Learn how to create structural packaging designs.
Start by planning
It’s much more fun to start designing right away. However, it is fundamental to plan before creating a packaging design.
Your first step is to create a reference guide (some people call this document art direction document, product sheet, product guide and so on). This should be a simple document with the important information about the packaging:
- Materials that can be used in this packaging design (glass, paper, wood, etc)
- Tech specs: size, specific requirements, chemical details, etc
- Priorities: visibility, size, cost, resistance, aesthetics.
Materials and technical specifications are usually simple to define. They will follow the brand identity, the budget for this project and any specific details (for instance, if you are designing food packaging there are several important features that the packaging needs in order to protect the food).
Priorities are extremely important – and often forgotten by designers. Go straight to the point: what is more important for this packaging design?
If the product is going to be sold at online retailers, than it doesn’t need a beautiful packaging – it needs a small and eco-friendly packaging to lower costs with logistics. If the product is delicate, resistance is priority. Some toy packagings can have any size, as long as they have good visibility.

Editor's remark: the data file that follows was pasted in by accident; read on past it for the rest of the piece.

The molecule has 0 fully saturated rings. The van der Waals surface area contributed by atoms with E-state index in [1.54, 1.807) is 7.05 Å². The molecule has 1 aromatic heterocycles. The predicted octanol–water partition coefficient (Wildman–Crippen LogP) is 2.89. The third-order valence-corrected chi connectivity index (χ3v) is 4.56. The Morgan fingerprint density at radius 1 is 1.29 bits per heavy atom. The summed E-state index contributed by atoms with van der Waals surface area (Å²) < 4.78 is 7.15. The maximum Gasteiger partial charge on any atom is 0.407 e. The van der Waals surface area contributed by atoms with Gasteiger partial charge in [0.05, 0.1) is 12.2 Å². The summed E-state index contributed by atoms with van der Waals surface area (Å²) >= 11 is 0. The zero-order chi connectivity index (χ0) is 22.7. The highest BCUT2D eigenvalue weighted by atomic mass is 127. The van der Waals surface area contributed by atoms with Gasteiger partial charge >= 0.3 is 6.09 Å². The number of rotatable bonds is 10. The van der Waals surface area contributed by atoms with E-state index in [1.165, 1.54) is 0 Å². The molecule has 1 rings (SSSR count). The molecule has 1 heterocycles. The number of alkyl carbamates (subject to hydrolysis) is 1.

Write down 1 or 2 priorities for your project and go on to the next step.
Simplify the product
Try to visualize the product in simple geometric shapes. Some techniques include:
- Draw the product in different angles
- Make a 3D model of the product with simpler shapes
- Make a foam or plastic model of the product
- Study the product sheet and make a simpler version of it
I really like sketching the product as much as possible before I start working on the packaging concepts.
The goal here is to really understand the product. You have to be able to visualize the product in your mind.
Create basic structures
Now that you can visualize the product, start sketching some basic structures. Don’t forget your priorities: if size matters, don’t make anything too big. If visibility is important, make some structures that feature the product well.
Right now you don’t have to worry to much about graphic design or aesthetics. Your main concern is how the product is going to fit inside the packaging. Use your creativity to create intelligent designs, still in a very simplified stage.
Make some prototypes
When you have something more solid, finalize the best models and start working with prototypes. Paper packaging is very easy to prototype and you can use other techniques to test different materials.
Focus on the structure to find problems: how is the product placed inside the packaging? Can you see the product? Is it safe? How is this packaging going to be assembled?
The cycle Creation – Prototypes – Correction will continue until you have great structure models. The next step is to explore your creativity again to work on the aesthetics and visuals of the packaging in order to create an unique product.